By Hilary Russ
The U.S. dollar rose to touch a one-week high against a basket of major currencies on Thursday following a hike in U.S. interest rates, while a robust economy and surging shares of Apple Inc and Amazon.com Inc boosted the U.S. stock market.
The Federal Reserve on Wednesday raised rates for the third time this year, indicating its confidence in the U.S. economy.
That sentiment carried the dollar higher into a second day and dented the euro, which was further pressured by worries about Italy's budget.
"The Fed is moving faster than most central banks and that's dollar-supportive," said Erik Nelson, currency strategist, at Wells Fargo Securities in New York.
The dollar index, tracking it against six major currencies, rose 0.68 percent, while the euro dipped 0.6 percent to $1.1668.
The greenback hit a two-week peak against the Swiss franc and Canadian dollar.
On Wall Street, the Dow Jones Industrial Average rose 117.28 points, or 0.44 percent, to 26,502.56, the S&P 500 gained 15.89 points, or 0.55 percent, to 2,921.86 and the Nasdaq Composite added 68.42 points, or 0.86 percent, to 8,058.79.
Apple rose 2.5 percent, the biggest boost to the three main indexes after JP Morgan started coverage of the stock with an "overweight" rating.
Amazon.com rose 1.5 percent after brokerage Stifel talked up its businesses. [.N]
MSCI's gauge of stocks across the globe gained 0.17 percent.
Reports that Italy's long-awaited budget was facing delay initially dented European shares, which then recovered. The pan-European FTSEurofirst 300 index rose 0.48 percent.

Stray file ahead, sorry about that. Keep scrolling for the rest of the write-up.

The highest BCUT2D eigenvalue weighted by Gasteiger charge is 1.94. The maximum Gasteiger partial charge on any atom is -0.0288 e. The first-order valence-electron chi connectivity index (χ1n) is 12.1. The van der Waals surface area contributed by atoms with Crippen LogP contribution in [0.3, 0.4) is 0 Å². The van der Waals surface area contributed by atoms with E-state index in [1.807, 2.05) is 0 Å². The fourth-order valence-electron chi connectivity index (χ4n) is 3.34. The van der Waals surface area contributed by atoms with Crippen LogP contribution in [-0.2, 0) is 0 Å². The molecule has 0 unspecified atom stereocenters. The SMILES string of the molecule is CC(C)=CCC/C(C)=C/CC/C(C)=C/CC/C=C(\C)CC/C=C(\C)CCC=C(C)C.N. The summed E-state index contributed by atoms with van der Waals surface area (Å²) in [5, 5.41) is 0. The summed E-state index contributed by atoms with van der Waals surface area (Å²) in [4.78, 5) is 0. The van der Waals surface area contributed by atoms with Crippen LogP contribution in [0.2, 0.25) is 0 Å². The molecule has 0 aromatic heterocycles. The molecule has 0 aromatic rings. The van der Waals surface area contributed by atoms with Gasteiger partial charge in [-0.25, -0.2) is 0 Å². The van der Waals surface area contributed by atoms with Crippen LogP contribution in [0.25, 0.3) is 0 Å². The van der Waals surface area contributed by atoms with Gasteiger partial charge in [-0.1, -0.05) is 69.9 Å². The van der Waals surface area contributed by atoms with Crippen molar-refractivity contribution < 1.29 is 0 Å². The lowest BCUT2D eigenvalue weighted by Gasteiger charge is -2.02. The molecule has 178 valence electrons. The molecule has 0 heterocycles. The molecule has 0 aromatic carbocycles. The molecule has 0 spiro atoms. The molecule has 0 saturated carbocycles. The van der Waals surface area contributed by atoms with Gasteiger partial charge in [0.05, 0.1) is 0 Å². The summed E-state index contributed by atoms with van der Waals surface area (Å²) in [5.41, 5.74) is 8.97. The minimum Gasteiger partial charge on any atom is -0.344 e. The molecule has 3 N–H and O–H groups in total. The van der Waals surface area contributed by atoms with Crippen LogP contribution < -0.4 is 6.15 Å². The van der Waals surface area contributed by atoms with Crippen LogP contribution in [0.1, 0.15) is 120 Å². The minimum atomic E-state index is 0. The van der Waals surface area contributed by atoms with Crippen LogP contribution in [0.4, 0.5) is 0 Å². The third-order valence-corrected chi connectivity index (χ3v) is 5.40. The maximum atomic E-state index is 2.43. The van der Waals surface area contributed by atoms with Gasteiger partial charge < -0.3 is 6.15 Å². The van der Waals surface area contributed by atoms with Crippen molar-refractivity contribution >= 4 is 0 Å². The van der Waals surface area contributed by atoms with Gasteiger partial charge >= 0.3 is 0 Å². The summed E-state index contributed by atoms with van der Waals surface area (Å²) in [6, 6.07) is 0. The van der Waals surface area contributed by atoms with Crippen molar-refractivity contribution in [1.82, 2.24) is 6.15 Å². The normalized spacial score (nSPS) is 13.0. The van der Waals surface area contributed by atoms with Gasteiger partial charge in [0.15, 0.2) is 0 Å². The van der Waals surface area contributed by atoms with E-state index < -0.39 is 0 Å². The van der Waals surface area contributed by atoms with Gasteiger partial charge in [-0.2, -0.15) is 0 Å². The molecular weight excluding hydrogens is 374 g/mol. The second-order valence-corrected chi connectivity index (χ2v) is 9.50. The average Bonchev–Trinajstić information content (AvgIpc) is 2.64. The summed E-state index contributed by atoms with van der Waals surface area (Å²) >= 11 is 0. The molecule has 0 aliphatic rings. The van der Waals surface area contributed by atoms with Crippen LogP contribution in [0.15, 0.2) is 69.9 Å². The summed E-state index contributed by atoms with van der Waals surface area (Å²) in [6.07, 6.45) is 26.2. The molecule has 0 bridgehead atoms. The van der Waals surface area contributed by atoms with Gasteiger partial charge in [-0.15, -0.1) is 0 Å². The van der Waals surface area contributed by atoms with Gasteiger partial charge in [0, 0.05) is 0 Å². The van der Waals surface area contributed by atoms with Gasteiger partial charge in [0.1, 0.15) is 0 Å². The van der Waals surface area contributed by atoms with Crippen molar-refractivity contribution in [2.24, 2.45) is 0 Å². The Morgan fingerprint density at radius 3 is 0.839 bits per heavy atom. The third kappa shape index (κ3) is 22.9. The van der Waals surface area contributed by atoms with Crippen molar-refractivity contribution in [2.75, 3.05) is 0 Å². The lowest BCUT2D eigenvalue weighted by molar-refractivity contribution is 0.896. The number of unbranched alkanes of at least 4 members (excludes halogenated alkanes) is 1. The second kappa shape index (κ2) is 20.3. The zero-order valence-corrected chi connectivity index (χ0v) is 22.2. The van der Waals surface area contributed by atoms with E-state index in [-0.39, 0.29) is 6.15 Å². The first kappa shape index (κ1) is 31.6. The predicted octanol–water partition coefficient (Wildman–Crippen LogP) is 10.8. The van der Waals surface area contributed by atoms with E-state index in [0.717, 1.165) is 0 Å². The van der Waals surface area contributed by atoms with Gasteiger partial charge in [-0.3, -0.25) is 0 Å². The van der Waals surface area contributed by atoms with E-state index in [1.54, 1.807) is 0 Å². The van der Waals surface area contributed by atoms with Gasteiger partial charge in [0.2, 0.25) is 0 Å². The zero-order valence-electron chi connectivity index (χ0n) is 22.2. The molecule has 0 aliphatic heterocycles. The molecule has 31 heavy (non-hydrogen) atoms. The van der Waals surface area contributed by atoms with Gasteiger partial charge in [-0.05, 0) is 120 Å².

Italy's main Milan bourse slumped as much as 2 percent, and was last down 0.6 percent, with the country's big banks sinking even more as the country's borrowing costs hit a three-week high in the government bond markets. [.EU] [GVD/EUR]
Rome confirmed that a cabinet meeting over budget targets was still planned for later, dismissing an earlier report in the Corriere della Sera newspaper that it could be delayed.
Still, Italy's economic ministry was forced to deny that its chief Giovanni Tria, an academic who doesn't belong to any one party, had threatened to resign.
"It is very fluid and it is changing by the minute it seems," head of EMEA macro strategy at State Street Tim Graf said.
"Even if things get resolved positively today, Italy is not a situation that is going to go away," he added, pointing to the growing popularity of the country's fractious anti-establishment coalition government.
Japan's Nikkei briefly touched an eight-month high as signs that the United States may not impose further tariffs on Japanese automotive products for now lifted carmakers, though the index eventually ended down nearly 1 percent.[.T]
Benchmark U.S. 10-year notes last fell 2/32 in price to yield 3.0667 percent, from 3.061 percent late Wednesday.
Oil edged higher, driven by the prospect of a shortfall in global supply once U.S. sanctions against major crude exporter Iran come into force in just five weeks' time.
U.S. crude rose 0.43 percent to $71.88 per barrel and Brent was last at $81.01, up 0.27 percent.
(Additional reporting by Marc Jones and Amanda Cooper in London, Amy Caren Daniel in Bengaluru and Gertrude Chavez-Dreyfuss in New York; Editing by Bernadette Baum)